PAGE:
Inhalation of asbestos fibers can cause malignant mesothelioma, a rapidly progressing and lethal cancer of the mesothelium, the thin layer of tissues surrounding internal organs in the chest and abdomen. Patients with malignant mesothelioma have a poor prognosis, with a median survival of 1 year from diagnosis. The estimated median interval from initial occupational asbestos exposure to death is 32 years (range = 13–70 years).[1] Occupational asbestos exposure is most often reported in men working in industries such as construction and manufacturing; however, women are also at risk for exposure to asbestos fibers, and limited data exist on longer-term trends in mesothelioma deaths among women. To characterize deaths associated with mesothelioma and temporal trends in mesothelioma mortality among women in the United States, CDC analyzed annual Multiple Cause of Death records from the National Vital Statistics System for 1999–2020, the most recent years for which complete data are available. The annual number of mesothelioma deaths among women increased significantly, from 489 in 1999 to 614 in 2020; however, the age-adjusted death rate per 1 million women declined significantly, from 4.83 in 1999 to 4.15 in 2020. The largest number of deaths was associated with the health care and social assistance industry (89; 15.7%) and homemaker occupation (129; 22.8%). Efforts to limit exposure to asbestos fibers, including among women, need to be maintained.

Malignant mesothelioma deaths were identified for 1999–2020 and included any death certificates for which an International Classification of Diseases, Tenth Revision (ICD-10) code for malignant mesothelioma was listed in the CDC WONDER Multiple Cause of Death mortality data.* Given the predominantly occupational etiology and long latency of mesothelioma, analysis was limited to deaths of women aged ≥25 years. The annual death rate (per 1 million women) was age-adjusted to the 2000 U.S. standard population. Age-adjusted death rates were mapped by state using geographic information system software (MapInfo Pro v2019.3; Precisely). Joinpoint Regression Program software (version 4.9.0.0.; National Cancer Institute) was used to evaluate time trends in deaths and log-transformed age-adjusted rates. Standard information about the usual industry and occupation§ was identified in the 2020 NCHS Mortality Multiple Cause of Death file for decedents in 46 states and New York City. Occupations classified according to the four-digit 2012 U.S. Census Bureau coding system and the two-digit simple industry recode based on the 2012 North American Industry Classification System** were examined using SAS software (version 9.4; SAS Institute).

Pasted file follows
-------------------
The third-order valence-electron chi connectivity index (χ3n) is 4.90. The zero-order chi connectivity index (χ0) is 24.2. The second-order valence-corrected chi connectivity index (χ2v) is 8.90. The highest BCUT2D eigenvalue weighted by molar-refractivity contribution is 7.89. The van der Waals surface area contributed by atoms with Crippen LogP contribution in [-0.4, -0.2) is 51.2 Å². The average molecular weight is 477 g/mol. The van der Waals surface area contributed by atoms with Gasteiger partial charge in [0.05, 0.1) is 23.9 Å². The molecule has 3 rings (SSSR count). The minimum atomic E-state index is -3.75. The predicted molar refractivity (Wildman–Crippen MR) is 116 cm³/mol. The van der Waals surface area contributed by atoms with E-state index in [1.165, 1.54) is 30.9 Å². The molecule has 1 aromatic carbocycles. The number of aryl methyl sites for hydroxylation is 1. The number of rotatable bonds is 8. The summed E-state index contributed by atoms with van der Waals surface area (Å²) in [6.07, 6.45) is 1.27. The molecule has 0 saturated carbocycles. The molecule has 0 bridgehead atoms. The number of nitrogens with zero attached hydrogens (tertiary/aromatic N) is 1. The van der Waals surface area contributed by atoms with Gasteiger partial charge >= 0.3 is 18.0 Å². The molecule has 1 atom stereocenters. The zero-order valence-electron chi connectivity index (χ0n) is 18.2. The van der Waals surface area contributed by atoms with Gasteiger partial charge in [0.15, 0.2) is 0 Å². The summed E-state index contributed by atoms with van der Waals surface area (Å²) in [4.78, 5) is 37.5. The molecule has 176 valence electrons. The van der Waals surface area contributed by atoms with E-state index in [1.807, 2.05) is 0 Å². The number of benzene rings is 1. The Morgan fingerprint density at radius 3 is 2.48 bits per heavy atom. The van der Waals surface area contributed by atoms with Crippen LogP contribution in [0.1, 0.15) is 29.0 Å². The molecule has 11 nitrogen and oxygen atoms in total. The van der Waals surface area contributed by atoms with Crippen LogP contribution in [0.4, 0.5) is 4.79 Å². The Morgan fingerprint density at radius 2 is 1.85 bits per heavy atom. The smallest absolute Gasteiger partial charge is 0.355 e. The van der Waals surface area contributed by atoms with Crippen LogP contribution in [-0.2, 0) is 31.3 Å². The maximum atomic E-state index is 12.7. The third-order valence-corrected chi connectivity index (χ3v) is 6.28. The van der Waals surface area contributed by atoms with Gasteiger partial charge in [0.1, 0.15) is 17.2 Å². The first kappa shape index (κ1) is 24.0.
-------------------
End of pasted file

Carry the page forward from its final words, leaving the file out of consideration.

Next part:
During 1999–2020, 12,227 (age-adjusted death rate: 4.59 per 1 million women) malignant mesothelioma deaths occurred among women aged ≥25 years in the United States; 11,093 (90.7%) occurred among women aged ≥55 years, 11,447 (93.6%) occurred among White women, and 11,561 (94.6%) among non-Hispanic women (Table 1); 11,499 (94.0%) had malignant mesothelioma listed as the underlying cause of death. Mesothelioma deaths were classified as mesothelioma of pleura (968; 7.9%), peritoneum (1,119; 9.2%), pericardium (35; 0.3%), other sites (1,385; 11.3%), and unspecified location (8,842; 72.3%). The annual number of malignant mesothelioma deaths increased 25%, from 489 in 1999 to 614 in 2020 (p<0.001), and the annual age-adjusted death rate declined from 4.83 per 1 million women in 1999 to 4.15 in 2020 (p = 0.038). During 1999–2020, the annualized state mesothelioma age-adjusted death rate exceeded 6.0 per 1 million women in seven states: Louisiana, Maine, Minnesota, Montana, Oregon, Washington, and Wisconsin (Figure).

Enlarge

FIGURE. Malignant mesothelioma* annualized age-adjusted death rate† per 1 million women aged ≥25 years — United States, 1999–2020
Source: CDC WONDER Multiple Cause of Death data. https://wonder.cdc.gov/mcd.html
Abbreviation: DC = District of Columbia.
*International Classification of Diseases, Tenth Revision codes C45.0 (mesothelioma of pleura), C45.1 (mesothelioma of peritoneum), C45.2 (mesothelioma of pericardium), C45.7 (mesothelioma of other sites), and C45.9 (mesothelioma, unspecified).
†Adjusted using 2000 U.S. standard population. Age-adjusted death rates were not calculated for states with ≤20 malignant mesothelioma deaths (Alaska and DC).

Industry and occupation information was available for 567 (92.3%) of 614 malignant mesothelioma deaths among residents of 47 jurisdictions that occurred in women aged ≥25 years during 2020 (Table 2). Among 21 industry groups, the three with the most deaths were health care and social assistance (89; 15.7%); education services (64; 11.3%); and manufacturing (50; 8.8%). One hundred thirty-two occupations were reported on death certificates for malignant mesothelioma decedents among women during 2020. The three occupations with the highest numbers of mesothelioma deaths were homemakers (129; 22.8%); elementary and middle school teachers (32; 5.6%); and registered nurses (28; 4.9%).